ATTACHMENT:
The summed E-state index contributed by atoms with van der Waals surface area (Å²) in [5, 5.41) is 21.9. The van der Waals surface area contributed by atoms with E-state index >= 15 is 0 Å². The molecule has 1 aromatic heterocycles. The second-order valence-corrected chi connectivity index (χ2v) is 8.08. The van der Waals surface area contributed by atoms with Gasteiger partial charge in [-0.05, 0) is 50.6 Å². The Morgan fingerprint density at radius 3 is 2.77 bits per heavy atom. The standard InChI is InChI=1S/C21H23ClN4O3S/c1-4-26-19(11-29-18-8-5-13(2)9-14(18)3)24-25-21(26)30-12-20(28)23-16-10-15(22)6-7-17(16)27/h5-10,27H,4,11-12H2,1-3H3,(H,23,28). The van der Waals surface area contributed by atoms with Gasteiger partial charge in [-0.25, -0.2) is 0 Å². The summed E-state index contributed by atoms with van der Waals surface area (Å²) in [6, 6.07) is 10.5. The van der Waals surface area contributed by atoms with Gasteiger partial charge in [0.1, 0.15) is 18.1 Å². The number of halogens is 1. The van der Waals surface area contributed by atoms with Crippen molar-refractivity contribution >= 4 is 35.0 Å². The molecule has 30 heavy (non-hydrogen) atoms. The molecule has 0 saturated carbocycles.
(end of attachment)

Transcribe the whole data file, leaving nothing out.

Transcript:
The summed E-state index contributed by atoms with van der Waals surface area (Å²) in [5, 5.41) is 21.9. The van der Waals surface area contributed by atoms with E-state index >= 15 is 0 Å². The molecule has 1 aromatic heterocycles. The second-order valence-corrected chi connectivity index (χ2v) is 8.08. The van der Waals surface area contributed by atoms with Gasteiger partial charge in [-0.05, 0) is 50.6 Å². The Morgan fingerprint density at radius 3 is 2.77 bits per heavy atom. The standard InChI is InChI=1S/C21H23ClN4O3S/c1-4-26-19(11-29-18-8-5-13(2)9-14(18)3)24-25-21(26)30-12-20(28)23-16-10-15(22)6-7-17(16)27/h5-10,27H,4,11-12H2,1-3H3,(H,23,28). The van der Waals surface area contributed by atoms with Gasteiger partial charge in [-0.25, -0.2) is 0 Å². The summed E-state index contributed by atoms with van der Waals surface area (Å²) in [6, 6.07) is 10.5. The van der Waals surface area contributed by atoms with Gasteiger partial charge in [0.1, 0.15) is 18.1 Å². The number of halogens is 1. The van der Waals surface area contributed by atoms with Crippen molar-refractivity contribution >= 4 is 35.0 Å². The molecule has 30 heavy (non-hydrogen) atoms. The molecule has 0 saturated carbocycles.